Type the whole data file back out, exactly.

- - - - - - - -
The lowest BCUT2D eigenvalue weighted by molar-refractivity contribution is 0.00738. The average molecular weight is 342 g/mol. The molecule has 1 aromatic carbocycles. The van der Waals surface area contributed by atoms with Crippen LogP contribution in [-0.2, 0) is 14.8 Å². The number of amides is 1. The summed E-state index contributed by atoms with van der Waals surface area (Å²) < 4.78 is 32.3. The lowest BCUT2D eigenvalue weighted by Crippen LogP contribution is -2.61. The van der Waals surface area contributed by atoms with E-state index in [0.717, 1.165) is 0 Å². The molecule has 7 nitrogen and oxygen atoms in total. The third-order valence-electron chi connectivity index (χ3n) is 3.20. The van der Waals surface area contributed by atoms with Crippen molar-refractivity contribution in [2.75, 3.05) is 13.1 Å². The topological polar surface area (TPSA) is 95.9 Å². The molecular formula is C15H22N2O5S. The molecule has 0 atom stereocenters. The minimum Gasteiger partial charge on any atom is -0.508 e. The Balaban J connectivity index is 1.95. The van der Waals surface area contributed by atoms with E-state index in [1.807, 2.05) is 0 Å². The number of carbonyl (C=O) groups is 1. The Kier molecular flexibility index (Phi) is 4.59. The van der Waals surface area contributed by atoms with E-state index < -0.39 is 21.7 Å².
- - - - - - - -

The lowest BCUT2D eigenvalue weighted by molar-refractivity contribution is 0.00738. The average molecular weight is 342 g/mol. The molecule has 1 aromatic carbocycles. The van der Waals surface area contributed by atoms with Crippen LogP contribution in [-0.2, 0) is 14.8 Å². The number of amides is 1. The summed E-state index contributed by atoms with van der Waals surface area (Å²) < 4.78 is 32.3. The lowest BCUT2D eigenvalue weighted by Crippen LogP contribution is -2.61. The van der Waals surface area contributed by atoms with E-state index in [0.717, 1.165) is 0 Å². The molecule has 7 nitrogen and oxygen atoms in total. The third-order valence-electron chi connectivity index (χ3n) is 3.20. The van der Waals surface area contributed by atoms with Crippen molar-refractivity contribution in [2.75, 3.05) is 13.1 Å². The topological polar surface area (TPSA) is 95.9 Å². The molecular formula is C15H22N2O5S. The molecule has 0 atom stereocenters. The minimum Gasteiger partial charge on any atom is -0.508 e. The Balaban J connectivity index is 1.95. The van der Waals surface area contributed by atoms with E-state index in [1.807, 2.05) is 0 Å². The number of carbonyl (C=O) groups is 1. The Kier molecular flexibility index (Phi) is 4.59. The van der Waals surface area contributed by atoms with E-state index < -0.39 is 21.7 Å².